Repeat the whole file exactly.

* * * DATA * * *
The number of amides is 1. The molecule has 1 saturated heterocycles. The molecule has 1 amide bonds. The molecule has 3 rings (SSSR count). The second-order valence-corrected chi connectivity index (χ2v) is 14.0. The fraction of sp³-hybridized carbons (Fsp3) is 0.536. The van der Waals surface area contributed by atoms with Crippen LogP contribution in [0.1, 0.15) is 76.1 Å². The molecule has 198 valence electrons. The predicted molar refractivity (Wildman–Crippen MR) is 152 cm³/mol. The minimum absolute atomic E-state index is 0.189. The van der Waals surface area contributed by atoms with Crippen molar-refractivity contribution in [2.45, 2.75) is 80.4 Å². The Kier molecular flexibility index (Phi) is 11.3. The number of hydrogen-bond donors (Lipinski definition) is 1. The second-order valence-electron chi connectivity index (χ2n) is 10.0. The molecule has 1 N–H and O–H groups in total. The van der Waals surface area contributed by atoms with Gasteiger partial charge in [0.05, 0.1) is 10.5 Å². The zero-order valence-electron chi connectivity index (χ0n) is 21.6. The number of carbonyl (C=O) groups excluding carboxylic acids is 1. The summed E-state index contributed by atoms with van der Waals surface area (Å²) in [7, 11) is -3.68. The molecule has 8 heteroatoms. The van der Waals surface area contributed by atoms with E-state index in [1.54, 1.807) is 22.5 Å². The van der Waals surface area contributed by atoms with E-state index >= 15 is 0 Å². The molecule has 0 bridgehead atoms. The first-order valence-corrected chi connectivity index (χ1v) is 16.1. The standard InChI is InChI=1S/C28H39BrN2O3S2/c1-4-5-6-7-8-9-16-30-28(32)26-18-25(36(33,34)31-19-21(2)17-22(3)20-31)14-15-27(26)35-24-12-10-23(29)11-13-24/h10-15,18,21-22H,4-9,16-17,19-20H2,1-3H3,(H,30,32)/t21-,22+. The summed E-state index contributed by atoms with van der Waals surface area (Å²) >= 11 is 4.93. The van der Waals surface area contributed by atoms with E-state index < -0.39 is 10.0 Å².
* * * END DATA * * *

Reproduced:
The number of amides is 1. The molecule has 1 saturated heterocycles. The molecule has 1 amide bonds. The molecule has 3 rings (SSSR count). The second-order valence-corrected chi connectivity index (χ2v) is 14.0. The fraction of sp³-hybridized carbons (Fsp3) is 0.536. The van der Waals surface area contributed by atoms with Crippen LogP contribution in [0.1, 0.15) is 76.1 Å². The molecule has 198 valence electrons. The predicted molar refractivity (Wildman–Crippen MR) is 152 cm³/mol. The minimum absolute atomic E-state index is 0.189. The van der Waals surface area contributed by atoms with Crippen molar-refractivity contribution in [2.45, 2.75) is 80.4 Å². The Kier molecular flexibility index (Phi) is 11.3. The number of hydrogen-bond donors (Lipinski definition) is 1. The second-order valence-electron chi connectivity index (χ2n) is 10.0. The molecule has 1 N–H and O–H groups in total. The van der Waals surface area contributed by atoms with Gasteiger partial charge in [0.05, 0.1) is 10.5 Å². The zero-order valence-electron chi connectivity index (χ0n) is 21.6. The number of carbonyl (C=O) groups excluding carboxylic acids is 1. The summed E-state index contributed by atoms with van der Waals surface area (Å²) in [7, 11) is -3.68. The molecule has 8 heteroatoms. The van der Waals surface area contributed by atoms with E-state index in [1.54, 1.807) is 22.5 Å². The van der Waals surface area contributed by atoms with E-state index >= 15 is 0 Å². The molecule has 0 bridgehead atoms. The first-order valence-corrected chi connectivity index (χ1v) is 16.1. The standard InChI is InChI=1S/C28H39BrN2O3S2/c1-4-5-6-7-8-9-16-30-28(32)26-18-25(36(33,34)31-19-21(2)17-22(3)20-31)14-15-27(26)35-24-12-10-23(29)11-13-24/h10-15,18,21-22H,4-9,16-17,19-20H2,1-3H3,(H,30,32)/t21-,22+. The summed E-state index contributed by atoms with van der Waals surface area (Å²) >= 11 is 4.93. The van der Waals surface area contributed by atoms with E-state index < -0.39 is 10.0 Å².